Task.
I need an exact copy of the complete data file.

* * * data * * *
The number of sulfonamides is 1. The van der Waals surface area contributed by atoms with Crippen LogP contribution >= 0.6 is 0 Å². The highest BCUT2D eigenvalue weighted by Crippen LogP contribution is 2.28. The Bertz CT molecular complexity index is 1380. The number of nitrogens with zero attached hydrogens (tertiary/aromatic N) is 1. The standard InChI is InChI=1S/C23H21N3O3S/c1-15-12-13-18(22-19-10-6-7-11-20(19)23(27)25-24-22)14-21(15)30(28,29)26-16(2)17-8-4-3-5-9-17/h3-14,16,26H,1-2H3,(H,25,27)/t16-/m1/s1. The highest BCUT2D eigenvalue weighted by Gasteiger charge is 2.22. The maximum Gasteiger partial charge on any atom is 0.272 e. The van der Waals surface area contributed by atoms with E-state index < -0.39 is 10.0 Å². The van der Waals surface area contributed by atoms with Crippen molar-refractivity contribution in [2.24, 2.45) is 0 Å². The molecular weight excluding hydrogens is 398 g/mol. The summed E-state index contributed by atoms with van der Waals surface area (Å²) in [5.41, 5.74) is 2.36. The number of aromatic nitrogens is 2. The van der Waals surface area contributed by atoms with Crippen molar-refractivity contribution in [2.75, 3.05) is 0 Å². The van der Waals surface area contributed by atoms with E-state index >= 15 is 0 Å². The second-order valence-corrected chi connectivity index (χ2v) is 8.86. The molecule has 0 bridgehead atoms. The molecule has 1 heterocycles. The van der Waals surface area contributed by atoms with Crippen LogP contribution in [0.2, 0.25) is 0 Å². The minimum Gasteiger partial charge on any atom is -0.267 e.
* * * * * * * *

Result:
The number of sulfonamides is 1. The van der Waals surface area contributed by atoms with Crippen LogP contribution >= 0.6 is 0 Å². The highest BCUT2D eigenvalue weighted by Crippen LogP contribution is 2.28. The Bertz CT molecular complexity index is 1380. The number of nitrogens with zero attached hydrogens (tertiary/aromatic N) is 1. The standard InChI is InChI=1S/C23H21N3O3S/c1-15-12-13-18(22-19-10-6-7-11-20(19)23(27)25-24-22)14-21(15)30(28,29)26-16(2)17-8-4-3-5-9-17/h3-14,16,26H,1-2H3,(H,25,27)/t16-/m1/s1. The highest BCUT2D eigenvalue weighted by Gasteiger charge is 2.22. The maximum Gasteiger partial charge on any atom is 0.272 e. The van der Waals surface area contributed by atoms with E-state index < -0.39 is 10.0 Å². The van der Waals surface area contributed by atoms with Crippen molar-refractivity contribution in [2.24, 2.45) is 0 Å². The molecular weight excluding hydrogens is 398 g/mol. The summed E-state index contributed by atoms with van der Waals surface area (Å²) in [5.41, 5.74) is 2.36. The number of aromatic nitrogens is 2. The van der Waals surface area contributed by atoms with Crippen molar-refractivity contribution in [2.75, 3.05) is 0 Å². The van der Waals surface area contributed by atoms with E-state index >= 15 is 0 Å². The second-order valence-corrected chi connectivity index (χ2v) is 8.86. The molecule has 0 bridgehead atoms. The molecule has 1 heterocycles. The van der Waals surface area contributed by atoms with Crippen LogP contribution in [0.2, 0.25) is 0 Å². The minimum Gasteiger partial charge on any atom is -0.267 e.